The attack underscored distrust between the two countries that has deepened since they became allies in the US-led "war on terror" after the attacks on Sept 11, 2001.
The strike, which occurred late on Tuesday night, followed a clash between Afghan forces and Taliban militants in Kunar near the Pakistani Mohmand tribal area. Pakistan's prime minister, Yusuf Raza Gilani, condemned the attack.
"The senseless use of air power against a Pakistani border post by coalition forces is totally unacceptable. It constitutes a blatant and wilful negation of the huge sacrifices that Pakistan has made in its endeavour to combat terrorism," said a Pakistani foreign ministry statement.
A Pakistan army statement said the incident was a "completely unprovoked and cowardly act".
Maj Gen Athar Abbas, the chief army spokesman, said that 30-40 Afghan soldiers had tried to set up a post on a height above a Pakistani base in a "disputed area, a no-man's land".
The Afghans were persuaded to return "amicably", said the general, but were engaged by insurgents one mile inside Afghan territory.
He said that coalition air support provided to the Afghans targeted a nearby post housing members of the Pakistani paramilitary Frontier Corps.
"We believe it was a deliberate act of aggression," said Maj Gen Abbas.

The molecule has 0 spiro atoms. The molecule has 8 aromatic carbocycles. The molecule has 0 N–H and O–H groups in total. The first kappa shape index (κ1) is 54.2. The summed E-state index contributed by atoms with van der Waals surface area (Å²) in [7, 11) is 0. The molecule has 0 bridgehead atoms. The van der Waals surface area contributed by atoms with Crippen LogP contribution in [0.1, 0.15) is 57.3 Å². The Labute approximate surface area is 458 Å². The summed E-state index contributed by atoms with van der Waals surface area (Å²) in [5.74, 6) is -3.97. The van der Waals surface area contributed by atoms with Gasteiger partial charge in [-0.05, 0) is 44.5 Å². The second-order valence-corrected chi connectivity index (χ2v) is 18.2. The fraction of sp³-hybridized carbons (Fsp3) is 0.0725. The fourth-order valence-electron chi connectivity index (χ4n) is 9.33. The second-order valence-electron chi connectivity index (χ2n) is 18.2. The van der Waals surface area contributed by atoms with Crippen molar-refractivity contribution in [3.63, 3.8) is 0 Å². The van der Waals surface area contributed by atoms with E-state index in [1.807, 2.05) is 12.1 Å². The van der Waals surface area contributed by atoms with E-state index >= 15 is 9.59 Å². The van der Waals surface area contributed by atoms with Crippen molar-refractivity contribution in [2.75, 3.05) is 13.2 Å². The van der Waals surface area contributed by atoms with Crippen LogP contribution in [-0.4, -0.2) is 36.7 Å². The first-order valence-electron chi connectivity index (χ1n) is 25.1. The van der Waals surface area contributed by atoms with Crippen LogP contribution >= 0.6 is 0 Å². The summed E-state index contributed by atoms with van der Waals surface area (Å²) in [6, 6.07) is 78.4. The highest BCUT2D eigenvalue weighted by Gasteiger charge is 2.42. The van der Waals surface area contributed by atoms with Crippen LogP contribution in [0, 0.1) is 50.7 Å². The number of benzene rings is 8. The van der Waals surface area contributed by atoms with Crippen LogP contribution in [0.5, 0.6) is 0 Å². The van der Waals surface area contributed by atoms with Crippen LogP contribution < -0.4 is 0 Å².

A US military statement said that the air and artillery raid was aimed at Taliban militants and had been "co-ordinated with Pakistan".
Communications between Afghan and American forces and their Pakistani counterparts are remarkably poor.
US officials have expressed concern that the Pakistani policy of striking peace deals with militants has led to a tripling of cross-border infiltration by militants from Pakistan, particularly from Mohmand and neighbouring Bajaur.
Ahmed Rashid, a respected author and authority on the Taliban, said that American military chiefs are furious because the Pakistani army is withdrawing from the tribal areas.
"The bulk of the Pakistan army will remain deployed on its eastern border and train for any possible threats from its traditional enemy, India," he said.
"There are also signs that Washington is delaying delivery of US arms meant for the eastern front and is asking Western allies to do the same," he added.
The United States has used unmanned drones to attack suspected militants inside Pakistan.
Pakistan has protested over a series of missile strikes attributed to US-led forces in Afghanistan in recent months, including one in the tribal region of Bajaur in May that killed more than a dozen people.
Disputes over the 1,500-mile frontier between Pakistan and Afghanistan have been provoked by previous US strikes on Pakistani border posts.
The attack came two days after the Rand Corporation, a US Republican Party think tank, said in a report that members of Pakistan's intelligence services and its paramilitaries were supporting Taliban insurgents.
In: Afghanistan, News, Middle East
Tags: pakistan, afghanistan, friendly, fire, air, raid, tensions, rise
Location: Kunar, Balochistan, Pakistan (load item map)
Marked as: approved
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